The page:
Author Topic: DNA testing  (Read 10034 times)

Michael Thompson

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Re: DNA testing
« Reply #15 on: October 13, 2008, 10:33:51 AM »
Thomas B,

I believe the FHL part of your number is for the Family History Libraries. It's a genealogical project of the Mormon Church and they have lots of good information. That probably refers to one of the file numbers or something. I don't know about the rest of those numbers. Did the federal Works Projects Administration do a cemetery index? That might account for the WPA part.
The Reivers Ride Again!

E. Thompson

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Re: DNA testing
« Reply #16 on: October 16, 2008, 08:41:42 PM »
Tom,
Those numbers are microfilm index numbers at the family history library run by the mormon church in utah. a very valuable source of info

the FHL means Family History Library
 the number 882944-66 is really rolls 882944 through 882966 and they are microfilm photos of (See below):

Title Pre-1914 cemetery inscription card index
Stmnt.Resp. prepared by the Historical Records Survey Service Division, Work Projects Administration
Authors Historical Records Survey (North Carolina) (Added Author)

Notes Microfilm of originals in the North Carolina Department of Archives and History in Raleigh, North Carolina.
--------------------------------------------------------------------------------
Surname index cards list county, name of cemetery, town, person, date of birth, death date, age, spouse or parents, location of grave, military information. Cemetery cards are organized alphabetically by county, alphabetically by town and then alphabetically by cemetery name.


I'm sure if you went to the Dept of archives in Raliegh they could help you go right to your ancesters card- from what is stated above it would seem to have a lot of good info on it.

What the computer # is I don't know- possibly something that the archives in Raliegh assigned to those rolls. If you can't get to Raliegh then if there is a Mormon Church near where you live (aka Church of Jesus Christ and the Latter Day Saints if you were looking it up in the phone book). A lot of them have small verison familyhistory libraries in the building and the volunteers are very helpful in getting you what you need. Most times it has tobe sent away for and it could take a week or so to get the film in.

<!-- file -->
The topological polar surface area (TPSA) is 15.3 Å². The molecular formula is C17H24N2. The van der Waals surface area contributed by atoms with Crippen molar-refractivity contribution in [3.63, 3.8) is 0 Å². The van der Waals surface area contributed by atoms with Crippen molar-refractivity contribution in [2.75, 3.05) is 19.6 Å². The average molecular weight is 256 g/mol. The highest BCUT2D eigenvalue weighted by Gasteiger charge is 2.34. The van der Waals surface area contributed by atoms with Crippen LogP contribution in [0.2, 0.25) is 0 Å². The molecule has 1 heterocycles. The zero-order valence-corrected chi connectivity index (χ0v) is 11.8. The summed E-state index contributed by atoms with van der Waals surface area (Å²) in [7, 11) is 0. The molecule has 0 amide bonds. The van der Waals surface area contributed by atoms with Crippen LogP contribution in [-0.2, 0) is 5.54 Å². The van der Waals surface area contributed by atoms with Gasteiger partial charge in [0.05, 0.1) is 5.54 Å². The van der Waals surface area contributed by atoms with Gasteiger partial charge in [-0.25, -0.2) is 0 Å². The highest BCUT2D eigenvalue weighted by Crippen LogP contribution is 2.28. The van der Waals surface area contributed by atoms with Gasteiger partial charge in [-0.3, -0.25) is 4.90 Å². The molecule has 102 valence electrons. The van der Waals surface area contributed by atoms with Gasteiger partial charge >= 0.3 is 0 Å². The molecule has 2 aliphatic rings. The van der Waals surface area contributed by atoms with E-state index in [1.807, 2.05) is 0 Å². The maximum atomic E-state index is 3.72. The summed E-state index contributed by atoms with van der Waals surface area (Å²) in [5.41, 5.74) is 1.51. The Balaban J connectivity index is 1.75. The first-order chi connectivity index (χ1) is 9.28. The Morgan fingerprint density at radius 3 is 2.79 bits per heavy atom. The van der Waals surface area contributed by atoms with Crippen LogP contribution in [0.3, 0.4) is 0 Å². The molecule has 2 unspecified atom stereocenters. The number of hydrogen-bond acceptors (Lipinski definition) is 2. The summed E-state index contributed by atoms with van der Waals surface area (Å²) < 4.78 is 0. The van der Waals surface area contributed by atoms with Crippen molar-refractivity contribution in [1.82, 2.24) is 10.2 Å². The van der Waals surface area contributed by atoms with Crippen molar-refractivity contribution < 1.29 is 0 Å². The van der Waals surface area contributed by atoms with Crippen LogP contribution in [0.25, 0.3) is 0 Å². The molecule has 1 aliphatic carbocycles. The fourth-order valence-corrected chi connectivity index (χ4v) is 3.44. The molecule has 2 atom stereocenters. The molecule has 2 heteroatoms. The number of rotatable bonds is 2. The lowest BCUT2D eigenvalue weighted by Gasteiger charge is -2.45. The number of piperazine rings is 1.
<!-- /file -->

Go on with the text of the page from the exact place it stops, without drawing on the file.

If you have any questions you can email me at EThompson365@aol.com or just put a posting on this site. I've been doing genealogy work since 1991 and I never mind helping anyone interested in researching their own family. It looks like you've done a good deal already.

Ed Thompson

E. Thompson

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Re: DNA testing
« Reply #17 on: October 16, 2008, 08:49:15 PM »
Tom B just one thing further

The roll that you ancestor would be on would be FHL-882962  that has the surname alphabetical listing from "swo" to "wall"

Ed Thompson

Booner

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Re: DNA testing
« Reply #18 on: October 19, 2008, 09:18:45 PM »
Hi all,

For the last few weeks I've been working on my family history, as I too, had my DNA tested.  I turns out that 1. I am fully human, (contrairy to what some on this forum think!).  Tom & I have exchanged our DNA info and we find we are related, to what extent, our guess is it must be prior to the 1790's.  I am also related to T-108, T-124, T-36, T-39 James Steele Thompson, Jaret Thompson, and Thomas Thompson of Pelham Mass also.

If my memeory serves me right, the James Steele Thompson was in KY in the mid 1800's and the Thomas Thompson of Pelham Mass. was ther in the mid 1700's.   I don't have any history of my direct Thompson ancestors being in either one of these states, so I must assume that the relationship occured prior to the 1700's-back in the old country. In both cases of the above matches, the most common direct ancestor was 7-8 generations back, which would put the person who joins us all was in Ireland and the family emmigrated to the states at different time and to different places.

I also matched 35 of 37 markers with two family's named Wallen and Fitzpatrick-both of thes families trace their ancestors to Ireland.

We're getting closer to finding our roots to the old world; it's just a matter of time & work.

Booner